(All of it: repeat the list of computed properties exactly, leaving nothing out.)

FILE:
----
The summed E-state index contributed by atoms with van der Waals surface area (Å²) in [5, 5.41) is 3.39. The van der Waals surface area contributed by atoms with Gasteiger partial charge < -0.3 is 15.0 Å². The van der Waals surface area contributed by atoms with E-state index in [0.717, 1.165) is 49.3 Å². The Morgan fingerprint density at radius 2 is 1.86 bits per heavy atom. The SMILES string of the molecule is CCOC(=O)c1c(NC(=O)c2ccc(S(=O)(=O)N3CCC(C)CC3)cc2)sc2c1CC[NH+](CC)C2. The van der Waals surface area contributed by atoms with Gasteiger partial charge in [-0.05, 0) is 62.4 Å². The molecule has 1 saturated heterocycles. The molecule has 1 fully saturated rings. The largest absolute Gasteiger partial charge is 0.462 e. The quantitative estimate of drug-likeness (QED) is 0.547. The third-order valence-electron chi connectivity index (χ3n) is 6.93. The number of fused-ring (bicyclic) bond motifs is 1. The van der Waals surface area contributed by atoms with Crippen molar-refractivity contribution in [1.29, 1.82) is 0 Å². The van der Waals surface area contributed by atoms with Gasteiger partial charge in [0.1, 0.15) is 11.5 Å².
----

The summed E-state index contributed by atoms with van der Waals surface area (Å²) in [5, 5.41) is 3.39. The van der Waals surface area contributed by atoms with Gasteiger partial charge < -0.3 is 15.0 Å². The van der Waals surface area contributed by atoms with E-state index in [0.717, 1.165) is 49.3 Å². The Morgan fingerprint density at radius 2 is 1.86 bits per heavy atom. The SMILES string of the molecule is CCOC(=O)c1c(NC(=O)c2ccc(S(=O)(=O)N3CCC(C)CC3)cc2)sc2c1CC[NH+](CC)C2. The van der Waals surface area contributed by atoms with Gasteiger partial charge in [-0.05, 0) is 62.4 Å². The molecule has 1 saturated heterocycles. The molecule has 1 fully saturated rings. The largest absolute Gasteiger partial charge is 0.462 e. The quantitative estimate of drug-likeness (QED) is 0.547. The third-order valence-electron chi connectivity index (χ3n) is 6.93. The number of fused-ring (bicyclic) bond motifs is 1. The van der Waals surface area contributed by atoms with Crippen molar-refractivity contribution in [1.29, 1.82) is 0 Å². The van der Waals surface area contributed by atoms with Gasteiger partial charge in [0.1, 0.15) is 11.5 Å².